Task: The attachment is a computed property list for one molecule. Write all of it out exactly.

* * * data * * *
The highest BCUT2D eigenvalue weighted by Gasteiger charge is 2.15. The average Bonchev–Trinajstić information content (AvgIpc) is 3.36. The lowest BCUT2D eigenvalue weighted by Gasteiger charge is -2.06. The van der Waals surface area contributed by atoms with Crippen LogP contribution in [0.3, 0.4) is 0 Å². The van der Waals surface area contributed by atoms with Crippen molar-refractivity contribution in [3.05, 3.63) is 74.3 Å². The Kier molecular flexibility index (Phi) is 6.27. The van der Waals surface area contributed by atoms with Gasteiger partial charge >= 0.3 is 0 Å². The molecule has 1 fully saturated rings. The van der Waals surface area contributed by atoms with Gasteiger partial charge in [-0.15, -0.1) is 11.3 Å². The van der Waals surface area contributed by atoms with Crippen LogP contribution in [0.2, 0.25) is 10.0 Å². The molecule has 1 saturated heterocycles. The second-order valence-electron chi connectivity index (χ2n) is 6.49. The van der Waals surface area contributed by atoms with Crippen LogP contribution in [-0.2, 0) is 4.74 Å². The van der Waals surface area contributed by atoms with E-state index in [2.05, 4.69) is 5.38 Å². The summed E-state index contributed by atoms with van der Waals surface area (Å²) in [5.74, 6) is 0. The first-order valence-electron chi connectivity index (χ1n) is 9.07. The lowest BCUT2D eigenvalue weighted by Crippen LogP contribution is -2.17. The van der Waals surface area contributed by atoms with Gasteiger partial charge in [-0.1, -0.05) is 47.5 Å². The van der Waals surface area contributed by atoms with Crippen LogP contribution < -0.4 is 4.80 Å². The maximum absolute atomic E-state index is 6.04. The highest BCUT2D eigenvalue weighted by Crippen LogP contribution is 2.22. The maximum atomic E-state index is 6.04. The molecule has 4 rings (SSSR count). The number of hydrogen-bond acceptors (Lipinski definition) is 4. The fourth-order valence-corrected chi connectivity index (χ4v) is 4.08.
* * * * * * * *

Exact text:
The highest BCUT2D eigenvalue weighted by Gasteiger charge is 2.15. The average Bonchev–Trinajstić information content (AvgIpc) is 3.36. The lowest BCUT2D eigenvalue weighted by Gasteiger charge is -2.06. The van der Waals surface area contributed by atoms with Crippen LogP contribution in [0.3, 0.4) is 0 Å². The van der Waals surface area contributed by atoms with Crippen molar-refractivity contribution in [3.05, 3.63) is 74.3 Å². The Kier molecular flexibility index (Phi) is 6.27. The van der Waals surface area contributed by atoms with Gasteiger partial charge >= 0.3 is 0 Å². The molecule has 1 fully saturated rings. The van der Waals surface area contributed by atoms with Gasteiger partial charge in [-0.15, -0.1) is 11.3 Å². The van der Waals surface area contributed by atoms with Crippen LogP contribution in [0.2, 0.25) is 10.0 Å². The molecule has 1 saturated heterocycles. The second-order valence-electron chi connectivity index (χ2n) is 6.49. The van der Waals surface area contributed by atoms with Crippen LogP contribution in [-0.2, 0) is 4.74 Å². The van der Waals surface area contributed by atoms with E-state index in [2.05, 4.69) is 5.38 Å². The summed E-state index contributed by atoms with van der Waals surface area (Å²) in [5.74, 6) is 0. The first-order valence-electron chi connectivity index (χ1n) is 9.07. The lowest BCUT2D eigenvalue weighted by Crippen LogP contribution is -2.17. The van der Waals surface area contributed by atoms with Gasteiger partial charge in [-0.1, -0.05) is 47.5 Å². The van der Waals surface area contributed by atoms with Crippen LogP contribution < -0.4 is 4.80 Å². The maximum absolute atomic E-state index is 6.04. The highest BCUT2D eigenvalue weighted by Crippen LogP contribution is 2.22. The maximum atomic E-state index is 6.04. The molecule has 4 rings (SSSR count). The number of hydrogen-bond acceptors (Lipinski definition) is 4. The fourth-order valence-corrected chi connectivity index (χ4v) is 4.08.